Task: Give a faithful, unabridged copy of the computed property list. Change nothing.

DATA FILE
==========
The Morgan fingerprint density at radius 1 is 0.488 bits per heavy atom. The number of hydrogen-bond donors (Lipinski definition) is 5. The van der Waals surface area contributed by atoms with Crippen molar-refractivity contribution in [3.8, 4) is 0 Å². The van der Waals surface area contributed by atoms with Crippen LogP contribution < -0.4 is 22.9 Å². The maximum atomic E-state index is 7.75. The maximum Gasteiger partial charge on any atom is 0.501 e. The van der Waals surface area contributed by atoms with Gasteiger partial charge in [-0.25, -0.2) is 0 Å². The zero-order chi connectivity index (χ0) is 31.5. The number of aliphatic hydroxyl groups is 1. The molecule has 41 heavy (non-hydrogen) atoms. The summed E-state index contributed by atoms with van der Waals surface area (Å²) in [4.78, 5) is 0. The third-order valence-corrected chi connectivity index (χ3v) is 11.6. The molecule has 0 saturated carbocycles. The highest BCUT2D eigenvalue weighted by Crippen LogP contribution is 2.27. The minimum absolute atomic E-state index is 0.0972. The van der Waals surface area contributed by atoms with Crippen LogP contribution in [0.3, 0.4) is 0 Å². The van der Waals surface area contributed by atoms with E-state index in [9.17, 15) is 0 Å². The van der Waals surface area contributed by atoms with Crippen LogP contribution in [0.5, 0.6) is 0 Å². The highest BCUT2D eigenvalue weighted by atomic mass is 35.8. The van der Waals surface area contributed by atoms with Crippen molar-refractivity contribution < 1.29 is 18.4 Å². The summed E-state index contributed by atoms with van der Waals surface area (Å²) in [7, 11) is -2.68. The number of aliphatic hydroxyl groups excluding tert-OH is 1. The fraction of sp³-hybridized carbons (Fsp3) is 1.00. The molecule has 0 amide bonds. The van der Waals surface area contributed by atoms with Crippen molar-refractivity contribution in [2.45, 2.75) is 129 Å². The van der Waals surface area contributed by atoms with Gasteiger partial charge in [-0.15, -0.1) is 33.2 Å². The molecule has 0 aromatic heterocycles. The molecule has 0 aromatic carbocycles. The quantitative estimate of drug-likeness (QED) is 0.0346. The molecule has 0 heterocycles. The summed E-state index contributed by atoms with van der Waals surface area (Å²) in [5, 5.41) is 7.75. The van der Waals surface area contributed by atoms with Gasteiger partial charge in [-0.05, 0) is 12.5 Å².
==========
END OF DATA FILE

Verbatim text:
The Morgan fingerprint density at radius 1 is 0.488 bits per heavy atom. The number of hydrogen-bond donors (Lipinski definition) is 5. The van der Waals surface area contributed by atoms with Crippen molar-refractivity contribution in [3.8, 4) is 0 Å². The van der Waals surface area contributed by atoms with Crippen LogP contribution < -0.4 is 22.9 Å². The maximum atomic E-state index is 7.75. The maximum Gasteiger partial charge on any atom is 0.501 e. The van der Waals surface area contributed by atoms with Gasteiger partial charge in [-0.25, -0.2) is 0 Å². The zero-order chi connectivity index (χ0) is 31.5. The number of aliphatic hydroxyl groups is 1. The molecule has 41 heavy (non-hydrogen) atoms. The summed E-state index contributed by atoms with van der Waals surface area (Å²) in [4.78, 5) is 0. The third-order valence-corrected chi connectivity index (χ3v) is 11.6. The molecule has 0 saturated carbocycles. The highest BCUT2D eigenvalue weighted by Crippen LogP contribution is 2.27. The minimum absolute atomic E-state index is 0.0972. The van der Waals surface area contributed by atoms with Crippen LogP contribution in [0.3, 0.4) is 0 Å². The van der Waals surface area contributed by atoms with E-state index in [9.17, 15) is 0 Å². The van der Waals surface area contributed by atoms with Crippen LogP contribution in [0.5, 0.6) is 0 Å². The highest BCUT2D eigenvalue weighted by atomic mass is 35.8. The van der Waals surface area contributed by atoms with Crippen molar-refractivity contribution < 1.29 is 18.4 Å². The summed E-state index contributed by atoms with van der Waals surface area (Å²) in [7, 11) is -2.68. The number of aliphatic hydroxyl groups excluding tert-OH is 1. The fraction of sp³-hybridized carbons (Fsp3) is 1.00. The molecule has 0 amide bonds. The van der Waals surface area contributed by atoms with Crippen molar-refractivity contribution in [2.45, 2.75) is 129 Å². The van der Waals surface area contributed by atoms with Gasteiger partial charge in [-0.15, -0.1) is 33.2 Å². The molecule has 0 aromatic heterocycles. The molecule has 0 aromatic carbocycles. The quantitative estimate of drug-likeness (QED) is 0.0346. The molecule has 0 heterocycles. The summed E-state index contributed by atoms with van der Waals surface area (Å²) in [5, 5.41) is 7.75. The van der Waals surface area contributed by atoms with Gasteiger partial charge in [-0.05, 0) is 12.5 Å².